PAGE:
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US military's response questioned in wake of deadly Libya consulate attack

Shortly after the Sept. 11 attack on a U.S. consulate in Libya, the Pentagon responded by moving military assets into the region, but some former defense officials say it was too little, too late.

By the morning after the initial violence, Ambassador Chris Stevens and three other Americans were dead, victims of two separate assaults several hours apart.

“For the U.S. military to say they couldn’t move ... one aircraft in eight hours, I say it's time to relieve the people in chain of command," Bing West, an assistant defense secretary under President Reagan, told Fox News.

But U.S. officials argue "strafing the streets of Benghazi" without a clear intelligence picture on the ground could have led to Americans or innocent bystanders being mistakenly hit. Officials also feared an ambush by the attackers.

“It's not as easy as people think,” retired Gen. Jack Keane, former vice chief of the Army staff, said. “It's not as it's displayed in Hollywood. ... They are as concerned about those who they are sending there and having harm come to them as they are about those who are already there under duress.”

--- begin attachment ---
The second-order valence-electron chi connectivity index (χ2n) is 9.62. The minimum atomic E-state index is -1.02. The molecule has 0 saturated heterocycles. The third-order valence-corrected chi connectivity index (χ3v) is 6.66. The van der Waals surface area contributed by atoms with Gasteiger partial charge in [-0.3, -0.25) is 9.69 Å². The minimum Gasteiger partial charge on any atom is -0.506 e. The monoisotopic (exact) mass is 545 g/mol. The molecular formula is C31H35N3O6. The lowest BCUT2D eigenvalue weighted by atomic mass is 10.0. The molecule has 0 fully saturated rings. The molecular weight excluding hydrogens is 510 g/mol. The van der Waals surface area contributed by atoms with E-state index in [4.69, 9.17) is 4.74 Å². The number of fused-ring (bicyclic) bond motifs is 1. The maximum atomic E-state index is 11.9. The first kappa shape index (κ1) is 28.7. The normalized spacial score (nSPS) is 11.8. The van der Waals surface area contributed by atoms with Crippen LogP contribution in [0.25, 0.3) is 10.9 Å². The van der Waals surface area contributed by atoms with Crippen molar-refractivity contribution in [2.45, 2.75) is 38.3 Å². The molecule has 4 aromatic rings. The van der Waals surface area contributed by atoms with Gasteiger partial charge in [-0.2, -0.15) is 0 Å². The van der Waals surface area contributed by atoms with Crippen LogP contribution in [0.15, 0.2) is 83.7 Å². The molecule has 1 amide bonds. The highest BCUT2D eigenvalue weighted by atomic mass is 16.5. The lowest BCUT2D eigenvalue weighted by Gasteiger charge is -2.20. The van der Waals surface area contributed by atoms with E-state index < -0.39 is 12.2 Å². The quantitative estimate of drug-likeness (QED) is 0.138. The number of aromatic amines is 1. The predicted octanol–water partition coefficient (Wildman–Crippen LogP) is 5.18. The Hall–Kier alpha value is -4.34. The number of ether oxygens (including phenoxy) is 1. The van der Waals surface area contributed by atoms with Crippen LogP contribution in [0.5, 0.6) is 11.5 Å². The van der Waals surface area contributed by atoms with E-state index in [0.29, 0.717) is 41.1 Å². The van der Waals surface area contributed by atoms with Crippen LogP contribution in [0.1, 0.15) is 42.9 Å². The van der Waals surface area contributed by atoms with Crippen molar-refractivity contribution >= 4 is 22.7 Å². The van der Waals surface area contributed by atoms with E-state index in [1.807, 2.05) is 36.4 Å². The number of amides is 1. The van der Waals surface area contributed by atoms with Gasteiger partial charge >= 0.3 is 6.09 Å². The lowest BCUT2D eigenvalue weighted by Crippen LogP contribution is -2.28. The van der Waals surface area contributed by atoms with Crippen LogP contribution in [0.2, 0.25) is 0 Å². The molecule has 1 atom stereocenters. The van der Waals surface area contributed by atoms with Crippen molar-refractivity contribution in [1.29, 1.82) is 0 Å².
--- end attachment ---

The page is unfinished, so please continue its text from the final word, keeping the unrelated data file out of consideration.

An unarmed U.S. Predator drone already was performing surveillance missions over Libya when the attack on the consulate in Benghazi began at 9:40 p.m. local time. Shortly after the attack, the drone moved into position over the compound.

A quick reaction force from the CIA annex a mile away was sent to help the ambassador and others at the consulate. It eventually returned to the annex with all of the survivors and Sean Smith, a State Department official who had been killed, but not with Ambassador Stevens.

President Obama met with Defense Secretary Leon Panetta and Vice President Biden in the Oval Office at 5 p.m. ET, a little more than an hour after the onset of the attack. The Pentagon began moving military assets:

-- Eight from Special Operations were sent from Tripoli.